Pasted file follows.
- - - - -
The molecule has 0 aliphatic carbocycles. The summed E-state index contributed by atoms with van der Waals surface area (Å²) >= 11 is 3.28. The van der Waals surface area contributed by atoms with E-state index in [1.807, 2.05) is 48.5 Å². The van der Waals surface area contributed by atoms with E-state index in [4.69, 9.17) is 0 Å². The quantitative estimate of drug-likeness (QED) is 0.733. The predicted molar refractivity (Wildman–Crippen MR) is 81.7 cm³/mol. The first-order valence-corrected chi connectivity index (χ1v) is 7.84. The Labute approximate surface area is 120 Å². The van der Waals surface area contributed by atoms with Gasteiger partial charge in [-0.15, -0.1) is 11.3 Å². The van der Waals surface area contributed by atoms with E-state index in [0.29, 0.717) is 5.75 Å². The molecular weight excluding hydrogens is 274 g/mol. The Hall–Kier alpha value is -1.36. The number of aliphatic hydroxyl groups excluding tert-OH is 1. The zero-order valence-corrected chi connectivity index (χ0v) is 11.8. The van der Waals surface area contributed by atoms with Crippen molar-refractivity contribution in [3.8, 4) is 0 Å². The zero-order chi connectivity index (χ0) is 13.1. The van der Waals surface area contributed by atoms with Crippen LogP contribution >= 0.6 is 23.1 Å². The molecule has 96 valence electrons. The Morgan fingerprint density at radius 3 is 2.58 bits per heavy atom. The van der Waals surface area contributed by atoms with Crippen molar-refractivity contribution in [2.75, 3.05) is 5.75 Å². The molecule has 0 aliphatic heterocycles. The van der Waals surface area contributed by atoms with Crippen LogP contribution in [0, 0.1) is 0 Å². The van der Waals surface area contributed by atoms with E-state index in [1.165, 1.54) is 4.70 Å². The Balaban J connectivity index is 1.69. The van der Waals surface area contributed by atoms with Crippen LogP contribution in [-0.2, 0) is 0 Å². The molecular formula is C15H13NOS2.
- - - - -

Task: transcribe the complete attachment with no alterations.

The molecule has 0 aliphatic carbocycles. The summed E-state index contributed by atoms with van der Waals surface area (Å²) >= 11 is 3.28. The van der Waals surface area contributed by atoms with E-state index in [1.807, 2.05) is 48.5 Å². The van der Waals surface area contributed by atoms with E-state index in [4.69, 9.17) is 0 Å². The quantitative estimate of drug-likeness (QED) is 0.733. The predicted molar refractivity (Wildman–Crippen MR) is 81.7 cm³/mol. The first-order valence-corrected chi connectivity index (χ1v) is 7.84. The Labute approximate surface area is 120 Å². The van der Waals surface area contributed by atoms with Gasteiger partial charge in [-0.15, -0.1) is 11.3 Å². The van der Waals surface area contributed by atoms with E-state index in [0.29, 0.717) is 5.75 Å². The molecular weight excluding hydrogens is 274 g/mol. The Hall–Kier alpha value is -1.36. The number of aliphatic hydroxyl groups excluding tert-OH is 1. The zero-order valence-corrected chi connectivity index (χ0v) is 11.8. The van der Waals surface area contributed by atoms with Crippen molar-refractivity contribution in [3.8, 4) is 0 Å². The zero-order chi connectivity index (χ0) is 13.1. The van der Waals surface area contributed by atoms with Crippen LogP contribution >= 0.6 is 23.1 Å². The molecule has 96 valence electrons. The Morgan fingerprint density at radius 3 is 2.58 bits per heavy atom. The van der Waals surface area contributed by atoms with Crippen molar-refractivity contribution in [2.75, 3.05) is 5.75 Å². The molecule has 0 aliphatic heterocycles. The van der Waals surface area contributed by atoms with Crippen LogP contribution in [0, 0.1) is 0 Å². The van der Waals surface area contributed by atoms with E-state index in [1.165, 1.54) is 4.70 Å². The Balaban J connectivity index is 1.69. The van der Waals surface area contributed by atoms with Crippen LogP contribution in [-0.2, 0) is 0 Å². The molecular formula is C15H13NOS2.